No Fee Contest/Cash Prize: Is this for real?

No Fee Contest/Cash Prize: Is this for real?

Two phrases together often catch a writer’s attention.  No Fee and Cash Prize!  That’s exactly what you’ll find at HRW’s 8th Annual Writers Conference. Attendees have the opportunity to submit in three categories: poetry; fiction; and nonfiction. Each category pays cash prizes. And did I mention there is no fee to submit?

Here’s what you’ll receive in each of the three categories when you win:

First Place — $500

Second Place  — $250

Third Place — $100

Honorable Mention — $75 tuition break at HRW’s 2017 Writers Conference

While HRW has created an affordable, information-rich conference that appeals to all levels of writing experience, the no fee, cash prize writing contests reflect HRW’s desire to encourage emerging writers. Attendees are encouraged to submit to all three categories, but in an effort to encourage emerging writers, first place winners of any of HRW’s previous contests are ineligible to enter work into the contest category for which they previously were awarded first prize.

When it comes to submitting here are a couple of suggestions to make the most of your submission:

1) Look at the submission guidelines. Not only do they tell you the format and word count but also the submission deadline. Every competition has guidelines and without exception you must submit accordingly or your submission will be immediately disqualified from the running.

2) Once you have selected your categories, research the particular judges for each section. They have been selected because of their skilled ability to evaluate their category submissions. It is worth your time to see what they write, where their work has been published, and what subjects they’re passionate about.  I’m not sharing this to sway your topic.  However, you will benefit and possibly increase your chances of winning contests anytime you can adapt, remove barriers, and make it as easy as possible for the judges to evaluate your work.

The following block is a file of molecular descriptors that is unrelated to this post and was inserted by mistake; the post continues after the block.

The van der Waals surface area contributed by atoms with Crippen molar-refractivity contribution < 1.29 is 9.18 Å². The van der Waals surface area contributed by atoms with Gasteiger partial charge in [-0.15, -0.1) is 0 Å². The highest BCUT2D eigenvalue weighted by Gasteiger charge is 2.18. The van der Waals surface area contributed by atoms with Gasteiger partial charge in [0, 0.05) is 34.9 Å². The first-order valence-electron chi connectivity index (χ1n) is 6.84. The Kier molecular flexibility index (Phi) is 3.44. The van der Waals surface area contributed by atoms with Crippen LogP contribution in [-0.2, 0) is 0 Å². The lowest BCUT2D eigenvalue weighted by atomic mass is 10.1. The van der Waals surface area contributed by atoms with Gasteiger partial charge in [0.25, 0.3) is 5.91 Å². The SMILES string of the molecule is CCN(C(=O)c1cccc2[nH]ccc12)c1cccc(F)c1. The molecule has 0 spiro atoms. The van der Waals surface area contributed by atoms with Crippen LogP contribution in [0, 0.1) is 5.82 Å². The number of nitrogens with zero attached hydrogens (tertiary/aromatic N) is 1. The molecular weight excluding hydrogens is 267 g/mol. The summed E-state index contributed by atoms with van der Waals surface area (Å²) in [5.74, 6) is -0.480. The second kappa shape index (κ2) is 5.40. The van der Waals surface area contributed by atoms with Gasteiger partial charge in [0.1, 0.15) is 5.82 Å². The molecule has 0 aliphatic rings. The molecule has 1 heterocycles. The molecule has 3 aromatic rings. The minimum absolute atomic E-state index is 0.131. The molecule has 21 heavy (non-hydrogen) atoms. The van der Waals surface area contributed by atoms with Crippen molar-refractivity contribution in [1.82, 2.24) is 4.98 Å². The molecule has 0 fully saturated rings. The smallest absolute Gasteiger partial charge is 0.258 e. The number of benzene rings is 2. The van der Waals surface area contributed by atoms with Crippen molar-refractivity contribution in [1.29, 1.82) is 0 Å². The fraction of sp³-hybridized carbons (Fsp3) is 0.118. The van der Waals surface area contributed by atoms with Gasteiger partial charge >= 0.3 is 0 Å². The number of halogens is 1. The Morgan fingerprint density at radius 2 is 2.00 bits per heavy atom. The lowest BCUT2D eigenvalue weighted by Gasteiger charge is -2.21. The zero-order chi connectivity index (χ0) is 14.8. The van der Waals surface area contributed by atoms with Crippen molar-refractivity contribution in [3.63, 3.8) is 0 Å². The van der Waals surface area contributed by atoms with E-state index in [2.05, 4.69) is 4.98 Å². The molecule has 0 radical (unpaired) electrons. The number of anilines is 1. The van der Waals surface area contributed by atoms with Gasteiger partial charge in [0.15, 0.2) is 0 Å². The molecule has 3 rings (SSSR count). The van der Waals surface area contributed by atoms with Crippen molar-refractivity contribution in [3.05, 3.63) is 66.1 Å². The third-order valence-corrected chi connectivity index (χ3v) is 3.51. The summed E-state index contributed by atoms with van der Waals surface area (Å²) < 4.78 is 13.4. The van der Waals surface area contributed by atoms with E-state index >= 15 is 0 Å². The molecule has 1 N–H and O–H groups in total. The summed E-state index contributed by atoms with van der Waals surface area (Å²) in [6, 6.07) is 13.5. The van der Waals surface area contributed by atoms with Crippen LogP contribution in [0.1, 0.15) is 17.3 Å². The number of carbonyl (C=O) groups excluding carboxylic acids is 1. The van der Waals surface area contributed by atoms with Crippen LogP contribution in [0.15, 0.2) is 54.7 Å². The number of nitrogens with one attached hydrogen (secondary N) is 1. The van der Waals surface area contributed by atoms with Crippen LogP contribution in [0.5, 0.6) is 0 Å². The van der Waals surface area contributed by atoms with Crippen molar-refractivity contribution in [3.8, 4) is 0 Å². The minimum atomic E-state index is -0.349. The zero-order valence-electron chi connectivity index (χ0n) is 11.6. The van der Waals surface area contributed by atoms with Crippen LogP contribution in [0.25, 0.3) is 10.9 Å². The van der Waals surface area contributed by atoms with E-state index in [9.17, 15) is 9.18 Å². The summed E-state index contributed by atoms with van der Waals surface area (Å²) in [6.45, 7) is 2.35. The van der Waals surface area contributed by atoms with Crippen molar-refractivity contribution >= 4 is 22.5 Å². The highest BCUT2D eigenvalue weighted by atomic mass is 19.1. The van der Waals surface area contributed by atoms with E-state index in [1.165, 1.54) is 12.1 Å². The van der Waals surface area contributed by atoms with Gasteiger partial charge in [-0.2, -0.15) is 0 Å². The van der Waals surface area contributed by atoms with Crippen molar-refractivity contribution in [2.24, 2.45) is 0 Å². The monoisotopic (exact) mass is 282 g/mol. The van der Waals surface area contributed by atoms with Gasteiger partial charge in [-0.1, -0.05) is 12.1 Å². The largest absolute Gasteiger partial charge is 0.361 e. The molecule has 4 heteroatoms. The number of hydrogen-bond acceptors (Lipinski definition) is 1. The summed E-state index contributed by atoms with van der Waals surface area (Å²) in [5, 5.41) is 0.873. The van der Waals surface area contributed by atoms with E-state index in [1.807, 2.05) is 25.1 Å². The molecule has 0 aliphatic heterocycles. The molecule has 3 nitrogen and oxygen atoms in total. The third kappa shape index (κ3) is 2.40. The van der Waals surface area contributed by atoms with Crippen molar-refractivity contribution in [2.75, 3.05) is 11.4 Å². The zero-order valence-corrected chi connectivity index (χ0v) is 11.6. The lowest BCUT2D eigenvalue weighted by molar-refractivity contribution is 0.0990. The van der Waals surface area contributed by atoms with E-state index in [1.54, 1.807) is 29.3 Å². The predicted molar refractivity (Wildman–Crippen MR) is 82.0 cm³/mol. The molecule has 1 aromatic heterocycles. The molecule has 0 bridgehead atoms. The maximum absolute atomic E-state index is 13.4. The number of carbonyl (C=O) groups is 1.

Even if you don’t win any of the cash prizes or the conference credit for an Honorable Mention, each judge is requested to share their observations about your piece. You’ll get valuable feedback from a professional about where and how you can strengthen the writing, something that under normal conditions would require payment.

For more tips on writing competitions visit


Sherrie Pilkington, a co-founder of Hampton Roads Writers, serves on its advisory board. She’s a daughter, sister, wife, mother, grandmother, and writer of nonfiction.


An Economy of Words, a Bounty of Emotion

kid picture
Naomi Nye’s poem “The Mother Writes to the Murderer: A Letter” begins with a quote from the Dallas Morning News: “Alicia didn’t like sadness.” The poem is about the murder of a child on her way to the store a block away from her house. The poem is powerful and haunting, vivid in its description of this child. Her death becomes painful to us, the reader, because we know her, and we can never forget her again.

And yet, Nye’s poem uses very ordinary words, nothing more difficult than a fourth-grader could understand. The word choice may not be lavish, but the emotions evoked through the simple language are raw and convincing.

In her letter to her daughter’s murderer, the narrator writes,

“You don’t have her drawings taped to your refrigerator
blue circuses, red farms
You don’t know she cried once in a field of cows
saying they were too beautiful to eat.”

Another line, which gets to me every time I read it, is,

“You don’t know where she hid her buttons.”

Whenever I struggle to come up with words that drip with emotion, I remember this poem and realize that lush language can sometimes get in the way of having my readers see what I want them to see and feel what I want them to feel. Sometimes, the simpler, the better.


Susan Okaty moved to Virginia Beach from San Antonio, Texas, where she was an academic dean for the North East Independent School District. She is co-secretary for HRW’s board of directors.

Read her blog.

Editsaurus: Another Hemingway Editor?

Editsaurus: Another Hemingway Editor?